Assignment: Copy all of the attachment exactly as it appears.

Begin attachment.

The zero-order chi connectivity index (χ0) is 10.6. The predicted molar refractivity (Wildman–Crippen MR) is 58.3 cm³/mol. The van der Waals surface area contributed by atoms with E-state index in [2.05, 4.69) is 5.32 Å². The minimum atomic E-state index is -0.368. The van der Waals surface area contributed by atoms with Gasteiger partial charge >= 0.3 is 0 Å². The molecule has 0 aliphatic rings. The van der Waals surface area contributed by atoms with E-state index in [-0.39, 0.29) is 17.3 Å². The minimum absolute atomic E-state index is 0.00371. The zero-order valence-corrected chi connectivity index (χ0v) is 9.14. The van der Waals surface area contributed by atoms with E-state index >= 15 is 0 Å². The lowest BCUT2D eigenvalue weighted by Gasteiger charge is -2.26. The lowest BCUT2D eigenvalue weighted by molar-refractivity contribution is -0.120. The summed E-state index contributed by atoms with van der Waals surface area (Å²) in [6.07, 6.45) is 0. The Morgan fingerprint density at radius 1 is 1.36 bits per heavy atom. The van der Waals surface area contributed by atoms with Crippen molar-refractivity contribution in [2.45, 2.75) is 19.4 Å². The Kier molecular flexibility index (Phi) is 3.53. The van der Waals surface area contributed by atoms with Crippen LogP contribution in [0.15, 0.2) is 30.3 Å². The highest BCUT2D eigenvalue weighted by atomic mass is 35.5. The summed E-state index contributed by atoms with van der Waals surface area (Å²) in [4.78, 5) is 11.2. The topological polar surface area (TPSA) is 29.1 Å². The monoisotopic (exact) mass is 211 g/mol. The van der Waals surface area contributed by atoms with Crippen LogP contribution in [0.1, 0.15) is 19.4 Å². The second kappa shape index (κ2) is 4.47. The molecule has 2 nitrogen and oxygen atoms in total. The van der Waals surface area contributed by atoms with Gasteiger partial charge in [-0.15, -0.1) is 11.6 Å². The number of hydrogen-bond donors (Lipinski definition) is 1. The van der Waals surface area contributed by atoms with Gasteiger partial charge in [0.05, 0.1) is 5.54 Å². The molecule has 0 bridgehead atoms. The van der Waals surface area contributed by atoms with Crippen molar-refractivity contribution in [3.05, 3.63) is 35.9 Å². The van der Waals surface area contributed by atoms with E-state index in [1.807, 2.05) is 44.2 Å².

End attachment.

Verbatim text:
The zero-order chi connectivity index (χ0) is 10.6. The predicted molar refractivity (Wildman–Crippen MR) is 58.3 cm³/mol. The van der Waals surface area contributed by atoms with E-state index in [2.05, 4.69) is 5.32 Å². The minimum atomic E-state index is -0.368. The van der Waals surface area contributed by atoms with Gasteiger partial charge >= 0.3 is 0 Å². The molecule has 0 aliphatic rings. The van der Waals surface area contributed by atoms with E-state index in [-0.39, 0.29) is 17.3 Å². The minimum absolute atomic E-state index is 0.00371. The zero-order valence-corrected chi connectivity index (χ0v) is 9.14. The van der Waals surface area contributed by atoms with E-state index >= 15 is 0 Å². The lowest BCUT2D eigenvalue weighted by Gasteiger charge is -2.26. The lowest BCUT2D eigenvalue weighted by molar-refractivity contribution is -0.120. The summed E-state index contributed by atoms with van der Waals surface area (Å²) in [6.07, 6.45) is 0. The Morgan fingerprint density at radius 1 is 1.36 bits per heavy atom. The van der Waals surface area contributed by atoms with Crippen molar-refractivity contribution in [2.45, 2.75) is 19.4 Å². The Kier molecular flexibility index (Phi) is 3.53. The van der Waals surface area contributed by atoms with Crippen LogP contribution in [0.15, 0.2) is 30.3 Å². The highest BCUT2D eigenvalue weighted by atomic mass is 35.5. The summed E-state index contributed by atoms with van der Waals surface area (Å²) in [4.78, 5) is 11.2. The topological polar surface area (TPSA) is 29.1 Å². The monoisotopic (exact) mass is 211 g/mol. The van der Waals surface area contributed by atoms with Crippen LogP contribution in [0.1, 0.15) is 19.4 Å². The second kappa shape index (κ2) is 4.47. The molecule has 2 nitrogen and oxygen atoms in total. The van der Waals surface area contributed by atoms with Gasteiger partial charge in [-0.15, -0.1) is 11.6 Å². The number of hydrogen-bond donors (Lipinski definition) is 1. The van der Waals surface area contributed by atoms with Gasteiger partial charge in [0.05, 0.1) is 5.54 Å². The molecule has 0 bridgehead atoms. The van der Waals surface area contributed by atoms with Crippen molar-refractivity contribution in [3.05, 3.63) is 35.9 Å². The van der Waals surface area contributed by atoms with E-state index in [1.807, 2.05) is 44.2 Å².